Sucralose, more commonly recognized as Splenda, is synthesized by chlorinating sugar.

    According to Fit Day, the chemical structure of the chlorine in sucralose is almost identical to that of the pesticide DDT, which was banned in 1973 because of its possible carcinogenic properties.

    One of the major health concerns of ingesting sucralose is that it can cause shrinking of the thymus gland, which plays a crucial role in regulating the immune system.

    Other side effects include headaches, muscle aches, diarrhea, bladder issues, skin irritation, and inflammation.


    While neotame is FDA-approved, it has yet to become as widely popular as other artificial sweeteners.

    Similar in structure to aspartame, it also carries similar risks, such as spikes in insulin levels, weight gain, depression, and brain tumors.

    Neotame is marketed under brand names of sweeteners such as Equal, NutraSweet, and Indulge.

    Choosing artificial sweeteners may help reduce your sugar intake, but is this swap worth the possible negative side effects caused by artificial sugar substitutes?

    Many long-term side effects of artificial sweeteners are still unknown, but even the short-term side effects may be severe enough to deter someone from choosing Sweet’N Low over a packet of natural sugar.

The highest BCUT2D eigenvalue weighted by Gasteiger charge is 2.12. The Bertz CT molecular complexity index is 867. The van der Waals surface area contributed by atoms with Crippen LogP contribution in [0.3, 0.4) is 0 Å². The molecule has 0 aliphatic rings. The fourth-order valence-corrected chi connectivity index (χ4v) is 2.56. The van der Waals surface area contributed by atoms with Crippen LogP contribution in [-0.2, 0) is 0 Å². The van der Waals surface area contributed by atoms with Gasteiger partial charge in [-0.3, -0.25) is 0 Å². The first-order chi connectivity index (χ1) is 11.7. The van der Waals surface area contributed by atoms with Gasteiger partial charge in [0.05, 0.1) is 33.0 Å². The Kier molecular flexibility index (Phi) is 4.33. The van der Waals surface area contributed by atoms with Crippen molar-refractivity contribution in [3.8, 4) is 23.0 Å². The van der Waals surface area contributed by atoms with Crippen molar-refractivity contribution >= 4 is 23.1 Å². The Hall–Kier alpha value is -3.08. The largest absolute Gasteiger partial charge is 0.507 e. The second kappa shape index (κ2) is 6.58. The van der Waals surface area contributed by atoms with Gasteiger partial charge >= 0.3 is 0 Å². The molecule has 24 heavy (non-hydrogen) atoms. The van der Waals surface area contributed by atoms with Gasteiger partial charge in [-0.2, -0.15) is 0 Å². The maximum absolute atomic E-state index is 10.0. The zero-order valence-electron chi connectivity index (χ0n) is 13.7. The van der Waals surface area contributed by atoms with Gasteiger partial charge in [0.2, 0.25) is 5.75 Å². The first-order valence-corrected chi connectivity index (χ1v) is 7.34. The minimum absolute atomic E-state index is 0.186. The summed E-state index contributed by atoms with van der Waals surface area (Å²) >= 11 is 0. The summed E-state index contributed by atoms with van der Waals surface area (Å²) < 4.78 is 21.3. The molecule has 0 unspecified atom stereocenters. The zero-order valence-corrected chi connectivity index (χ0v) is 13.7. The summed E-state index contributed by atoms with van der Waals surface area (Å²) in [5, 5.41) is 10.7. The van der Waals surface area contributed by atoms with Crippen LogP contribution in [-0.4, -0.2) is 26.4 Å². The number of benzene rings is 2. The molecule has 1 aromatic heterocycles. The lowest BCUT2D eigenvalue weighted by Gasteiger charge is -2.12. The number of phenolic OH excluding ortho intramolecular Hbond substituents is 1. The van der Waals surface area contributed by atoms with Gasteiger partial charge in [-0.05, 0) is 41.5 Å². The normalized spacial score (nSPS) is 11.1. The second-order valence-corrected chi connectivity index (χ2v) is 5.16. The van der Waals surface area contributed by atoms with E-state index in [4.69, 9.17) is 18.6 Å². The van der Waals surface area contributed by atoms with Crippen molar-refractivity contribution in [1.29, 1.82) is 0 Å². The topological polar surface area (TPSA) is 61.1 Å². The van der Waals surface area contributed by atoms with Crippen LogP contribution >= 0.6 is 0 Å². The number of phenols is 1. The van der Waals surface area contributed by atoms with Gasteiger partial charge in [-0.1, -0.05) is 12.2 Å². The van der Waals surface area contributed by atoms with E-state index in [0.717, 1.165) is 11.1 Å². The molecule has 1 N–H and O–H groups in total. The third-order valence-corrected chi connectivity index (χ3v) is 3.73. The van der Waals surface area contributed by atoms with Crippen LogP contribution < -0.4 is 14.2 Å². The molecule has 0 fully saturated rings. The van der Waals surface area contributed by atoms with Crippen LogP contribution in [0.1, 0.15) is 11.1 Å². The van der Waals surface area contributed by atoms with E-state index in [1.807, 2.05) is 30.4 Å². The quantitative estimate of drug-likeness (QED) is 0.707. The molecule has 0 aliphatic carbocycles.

Artificial sweeteners' risk

    Benefits of natural sweeteners

    Both sugar and artificial sweeteners can be hazardous to your health, so is there any way to sweeten your food or drinks healthily?

    Fortunately, there are several natural, chemical-free sweeteners that can give you that sweetness you crave without all of the health risks you don’t.

    Agave Nectar

    Agave nectar is derived from the agave plant (most commonly known for giving us tequila), and although slightly more caloric than table sugar, it is 25 percent sweeter, which means you will use less of it.

    This healthy sugar substitute also contains a prebiotic that helps nourish good intestinal bacteria.


    FDA-approved as an all-natural sweetener, Stevia has zero calories and is 200-300 times sweeter than sugar.

    Unlike sugar, however, it lowers blood pressure, lowers blood sugar, contains antibacterial properties, and aids in calcium formation.


    As one of the oldest and most beloved natural sweeteners, honey still remains a great substitute for sugar and artificial sweeteners.

    Honey can help lower cholesterol, reduce a person’s weight, fight infections, and play a role in preventing certain cancers and heart disease.

    Blackstrap Molasses

    This molasses is a by-product of processing sugarcanes, but offers several health benefits that sugar doesn’t.

    Blackstrap molasses contains many minerals and nutrients essential to your health: iron, B6, magnesium, calcium, and a heavy dose of antioxidants.

    If you choose natural sugar over worrying about artificial sweeteners’ risks, just remember that moderation of anything is key to maintaining a healthy mind and body.

    Too much sugar, artificial sweeteners, and even natural sweeteners, can cause unwanted health problems.